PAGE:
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Electric Vehicle Weekly News Roundup – Aug 24

Electric Vehicles
This week, Interesting Engineering highlights fourteen electric vehicles in What Are the Best Electric Cars of 2018? The article also takes a trip back-in-time sharing with readers a little history lesson on the early beginnings of electric vehicles.

Ken Kimmell, President of the Union of Concerned Scientists, offered up a piece called Union Of Concerned Scientists’ President: Electric Cars RockAs you might guess, the article is flattering of his new Bolt EV, but he also identifies ways to make the broad adoption of EVs happen faster.

Also, Hyundai has released their electric range rating by the EPA for their new Kona all-electric crossover and it’s sitting at the top of the class with 258 miles! Hyundai has not, however, offered what the pricing will be or when it will make its way to the US. We will have to wait and see. Read more…

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Where the 2018 Candidates Stand on Energy

This post is the first in a series of blogs examining where 2018 candidates for state and federal offices in the Southeast stand on key energy and climate issues. Note: The Southern Alliance for Clean Energy does not support or oppose candidates or political parties. Links to reports, candidate websites and outside sources are provided as citizen education tools.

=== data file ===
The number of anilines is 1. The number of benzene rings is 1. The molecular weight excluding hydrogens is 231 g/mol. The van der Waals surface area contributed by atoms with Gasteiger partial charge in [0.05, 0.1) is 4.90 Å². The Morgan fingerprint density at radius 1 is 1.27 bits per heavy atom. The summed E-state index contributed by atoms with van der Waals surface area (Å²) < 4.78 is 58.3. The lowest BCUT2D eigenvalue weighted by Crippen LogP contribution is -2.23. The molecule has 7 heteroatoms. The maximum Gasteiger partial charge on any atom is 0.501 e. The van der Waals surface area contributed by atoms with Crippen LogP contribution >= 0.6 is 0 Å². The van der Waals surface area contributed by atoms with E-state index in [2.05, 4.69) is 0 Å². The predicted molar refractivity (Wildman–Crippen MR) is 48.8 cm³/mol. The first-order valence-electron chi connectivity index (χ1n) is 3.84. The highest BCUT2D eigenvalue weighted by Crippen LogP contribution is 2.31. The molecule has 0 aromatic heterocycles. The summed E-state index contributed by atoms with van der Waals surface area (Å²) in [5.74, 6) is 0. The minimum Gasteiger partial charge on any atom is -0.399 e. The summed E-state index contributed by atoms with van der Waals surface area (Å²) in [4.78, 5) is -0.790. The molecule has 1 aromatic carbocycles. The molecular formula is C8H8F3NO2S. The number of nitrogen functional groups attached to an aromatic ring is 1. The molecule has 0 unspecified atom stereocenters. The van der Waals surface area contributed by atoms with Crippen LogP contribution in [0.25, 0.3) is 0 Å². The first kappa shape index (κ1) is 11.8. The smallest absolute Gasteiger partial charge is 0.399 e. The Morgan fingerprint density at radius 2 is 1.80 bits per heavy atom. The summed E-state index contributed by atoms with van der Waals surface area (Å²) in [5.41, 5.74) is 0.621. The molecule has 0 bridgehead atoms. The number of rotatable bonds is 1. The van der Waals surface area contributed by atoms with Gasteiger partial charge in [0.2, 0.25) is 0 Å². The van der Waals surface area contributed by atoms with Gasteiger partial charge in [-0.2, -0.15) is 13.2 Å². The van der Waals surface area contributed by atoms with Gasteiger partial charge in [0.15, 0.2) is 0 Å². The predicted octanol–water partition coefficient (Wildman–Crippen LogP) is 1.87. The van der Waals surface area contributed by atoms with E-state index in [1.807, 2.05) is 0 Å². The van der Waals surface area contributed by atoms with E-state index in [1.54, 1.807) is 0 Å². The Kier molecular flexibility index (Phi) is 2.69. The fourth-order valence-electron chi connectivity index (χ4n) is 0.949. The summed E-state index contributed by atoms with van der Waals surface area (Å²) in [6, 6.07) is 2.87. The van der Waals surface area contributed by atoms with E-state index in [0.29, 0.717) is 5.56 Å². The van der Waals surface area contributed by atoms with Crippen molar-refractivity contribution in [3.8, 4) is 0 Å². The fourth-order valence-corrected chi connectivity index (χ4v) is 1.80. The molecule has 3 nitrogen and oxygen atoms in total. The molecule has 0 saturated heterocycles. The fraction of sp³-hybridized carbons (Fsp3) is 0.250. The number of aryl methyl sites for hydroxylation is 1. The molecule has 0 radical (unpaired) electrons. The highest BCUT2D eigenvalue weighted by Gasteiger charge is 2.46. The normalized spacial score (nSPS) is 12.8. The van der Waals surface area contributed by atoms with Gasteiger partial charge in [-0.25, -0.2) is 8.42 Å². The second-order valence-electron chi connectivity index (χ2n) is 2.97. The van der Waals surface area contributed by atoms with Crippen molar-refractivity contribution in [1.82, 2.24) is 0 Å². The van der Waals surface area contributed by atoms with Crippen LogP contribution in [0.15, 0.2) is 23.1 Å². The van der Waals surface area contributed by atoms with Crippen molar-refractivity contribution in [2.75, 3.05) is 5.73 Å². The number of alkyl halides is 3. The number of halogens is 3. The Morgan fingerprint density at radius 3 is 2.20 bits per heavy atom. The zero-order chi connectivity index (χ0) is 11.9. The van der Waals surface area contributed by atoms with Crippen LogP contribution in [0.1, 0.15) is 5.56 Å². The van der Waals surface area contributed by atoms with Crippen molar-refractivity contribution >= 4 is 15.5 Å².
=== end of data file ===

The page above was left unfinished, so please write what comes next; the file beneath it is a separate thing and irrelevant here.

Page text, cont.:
After Florida’s voters go to the polls next Tuesday, Southeastern primaries will conclude and we’ll officially be entering the general election season for the 2018 midterms. Although SACE cannot profile the hundreds of candidates vying for state and federal offices across our region, we are committed to profiling the major party candidates for the highest profile, most competitive races where support for clean energy policies could be a factor that sways voters.

Each week, starting next Wednesday, we’ll publish new blogs in this series examining where various candidates stand on a range of energy issues: renewables, energy efficiency, clean transportation, climate change, fossil fuels, and nuclear. Read more…